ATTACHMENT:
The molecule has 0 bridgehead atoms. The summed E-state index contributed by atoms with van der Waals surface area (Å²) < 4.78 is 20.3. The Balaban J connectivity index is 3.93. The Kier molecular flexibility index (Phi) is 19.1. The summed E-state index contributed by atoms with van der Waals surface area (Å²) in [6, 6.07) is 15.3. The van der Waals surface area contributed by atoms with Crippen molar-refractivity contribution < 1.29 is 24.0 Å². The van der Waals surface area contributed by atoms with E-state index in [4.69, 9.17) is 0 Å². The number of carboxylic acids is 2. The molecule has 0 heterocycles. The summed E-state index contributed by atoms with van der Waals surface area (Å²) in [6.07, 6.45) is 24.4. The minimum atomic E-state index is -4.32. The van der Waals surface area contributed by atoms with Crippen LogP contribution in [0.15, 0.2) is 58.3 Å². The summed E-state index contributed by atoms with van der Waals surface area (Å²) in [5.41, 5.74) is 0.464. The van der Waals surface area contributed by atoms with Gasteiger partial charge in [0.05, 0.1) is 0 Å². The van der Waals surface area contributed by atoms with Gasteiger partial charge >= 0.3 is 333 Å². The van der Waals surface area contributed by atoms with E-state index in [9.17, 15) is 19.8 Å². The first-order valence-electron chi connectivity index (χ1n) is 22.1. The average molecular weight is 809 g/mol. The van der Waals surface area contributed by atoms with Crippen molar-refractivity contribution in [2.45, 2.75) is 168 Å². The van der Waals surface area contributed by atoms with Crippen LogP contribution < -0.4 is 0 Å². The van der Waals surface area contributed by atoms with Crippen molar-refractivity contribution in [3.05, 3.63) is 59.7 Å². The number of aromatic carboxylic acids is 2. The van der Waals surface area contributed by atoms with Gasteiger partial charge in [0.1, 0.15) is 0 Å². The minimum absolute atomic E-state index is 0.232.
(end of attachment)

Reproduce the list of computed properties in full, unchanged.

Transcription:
The molecule has 0 bridgehead atoms. The summed E-state index contributed by atoms with van der Waals surface area (Å²) < 4.78 is 20.3. The Balaban J connectivity index is 3.93. The Kier molecular flexibility index (Phi) is 19.1. The summed E-state index contributed by atoms with van der Waals surface area (Å²) in [6, 6.07) is 15.3. The van der Waals surface area contributed by atoms with Crippen molar-refractivity contribution < 1.29 is 24.0 Å². The van der Waals surface area contributed by atoms with E-state index in [4.69, 9.17) is 0 Å². The number of carboxylic acids is 2. The molecule has 0 heterocycles. The summed E-state index contributed by atoms with van der Waals surface area (Å²) in [6.07, 6.45) is 24.4. The minimum atomic E-state index is -4.32. The van der Waals surface area contributed by atoms with Crippen LogP contribution in [0.15, 0.2) is 58.3 Å². The summed E-state index contributed by atoms with van der Waals surface area (Å²) in [5.41, 5.74) is 0.464. The van der Waals surface area contributed by atoms with Gasteiger partial charge in [0.05, 0.1) is 0 Å². The van der Waals surface area contributed by atoms with Gasteiger partial charge >= 0.3 is 333 Å². The van der Waals surface area contributed by atoms with E-state index in [9.17, 15) is 19.8 Å². The first-order valence-electron chi connectivity index (χ1n) is 22.1. The average molecular weight is 809 g/mol. The van der Waals surface area contributed by atoms with Crippen molar-refractivity contribution in [2.45, 2.75) is 168 Å². The van der Waals surface area contributed by atoms with Crippen LogP contribution < -0.4 is 0 Å². The van der Waals surface area contributed by atoms with Crippen molar-refractivity contribution in [3.05, 3.63) is 59.7 Å². The number of aromatic carboxylic acids is 2. The van der Waals surface area contributed by atoms with Gasteiger partial charge in [0.1, 0.15) is 0 Å². The minimum absolute atomic E-state index is 0.232.